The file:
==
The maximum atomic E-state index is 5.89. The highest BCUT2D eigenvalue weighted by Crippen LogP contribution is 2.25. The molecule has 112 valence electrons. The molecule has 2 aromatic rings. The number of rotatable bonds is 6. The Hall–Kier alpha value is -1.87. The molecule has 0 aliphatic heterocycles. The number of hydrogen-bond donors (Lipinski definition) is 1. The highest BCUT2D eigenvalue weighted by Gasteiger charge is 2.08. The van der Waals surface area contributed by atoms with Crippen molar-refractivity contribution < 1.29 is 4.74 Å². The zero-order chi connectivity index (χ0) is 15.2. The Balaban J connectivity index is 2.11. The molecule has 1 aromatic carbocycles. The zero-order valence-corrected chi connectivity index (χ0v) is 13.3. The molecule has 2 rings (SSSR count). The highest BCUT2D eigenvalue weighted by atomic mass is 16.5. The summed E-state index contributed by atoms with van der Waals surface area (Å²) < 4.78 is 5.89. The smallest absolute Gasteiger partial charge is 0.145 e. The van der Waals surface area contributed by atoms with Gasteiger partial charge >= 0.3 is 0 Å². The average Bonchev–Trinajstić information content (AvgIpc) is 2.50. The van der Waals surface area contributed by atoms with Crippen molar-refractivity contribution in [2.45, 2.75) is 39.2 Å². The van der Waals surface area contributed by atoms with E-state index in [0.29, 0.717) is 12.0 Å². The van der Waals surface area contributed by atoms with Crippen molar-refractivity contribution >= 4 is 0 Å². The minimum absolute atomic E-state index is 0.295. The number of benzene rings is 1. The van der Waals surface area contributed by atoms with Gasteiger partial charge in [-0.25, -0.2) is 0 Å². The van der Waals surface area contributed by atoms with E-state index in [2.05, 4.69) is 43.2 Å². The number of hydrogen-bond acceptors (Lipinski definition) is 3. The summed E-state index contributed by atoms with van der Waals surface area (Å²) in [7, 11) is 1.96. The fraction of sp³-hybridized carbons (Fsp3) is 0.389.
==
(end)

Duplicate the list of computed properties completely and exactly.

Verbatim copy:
The maximum atomic E-state index is 5.89. The highest BCUT2D eigenvalue weighted by Crippen LogP contribution is 2.25. The molecule has 112 valence electrons. The molecule has 2 aromatic rings. The number of rotatable bonds is 6. The Hall–Kier alpha value is -1.87. The molecule has 0 aliphatic heterocycles. The number of hydrogen-bond donors (Lipinski definition) is 1. The highest BCUT2D eigenvalue weighted by Gasteiger charge is 2.08. The van der Waals surface area contributed by atoms with Crippen molar-refractivity contribution < 1.29 is 4.74 Å². The zero-order chi connectivity index (χ0) is 15.2. The Balaban J connectivity index is 2.11. The molecule has 1 aromatic carbocycles. The zero-order valence-corrected chi connectivity index (χ0v) is 13.3. The molecule has 2 rings (SSSR count). The highest BCUT2D eigenvalue weighted by atomic mass is 16.5. The summed E-state index contributed by atoms with van der Waals surface area (Å²) < 4.78 is 5.89. The smallest absolute Gasteiger partial charge is 0.145 e. The van der Waals surface area contributed by atoms with Gasteiger partial charge >= 0.3 is 0 Å². The average Bonchev–Trinajstić information content (AvgIpc) is 2.50. The van der Waals surface area contributed by atoms with Crippen molar-refractivity contribution in [2.45, 2.75) is 39.2 Å². The van der Waals surface area contributed by atoms with E-state index in [0.29, 0.717) is 12.0 Å². The van der Waals surface area contributed by atoms with Crippen molar-refractivity contribution >= 4 is 0 Å². The minimum absolute atomic E-state index is 0.295. The number of benzene rings is 1. The van der Waals surface area contributed by atoms with Gasteiger partial charge in [-0.25, -0.2) is 0 Å². The van der Waals surface area contributed by atoms with E-state index in [2.05, 4.69) is 43.2 Å². The number of hydrogen-bond acceptors (Lipinski definition) is 3. The summed E-state index contributed by atoms with van der Waals surface area (Å²) in [7, 11) is 1.96. The fraction of sp³-hybridized carbons (Fsp3) is 0.389.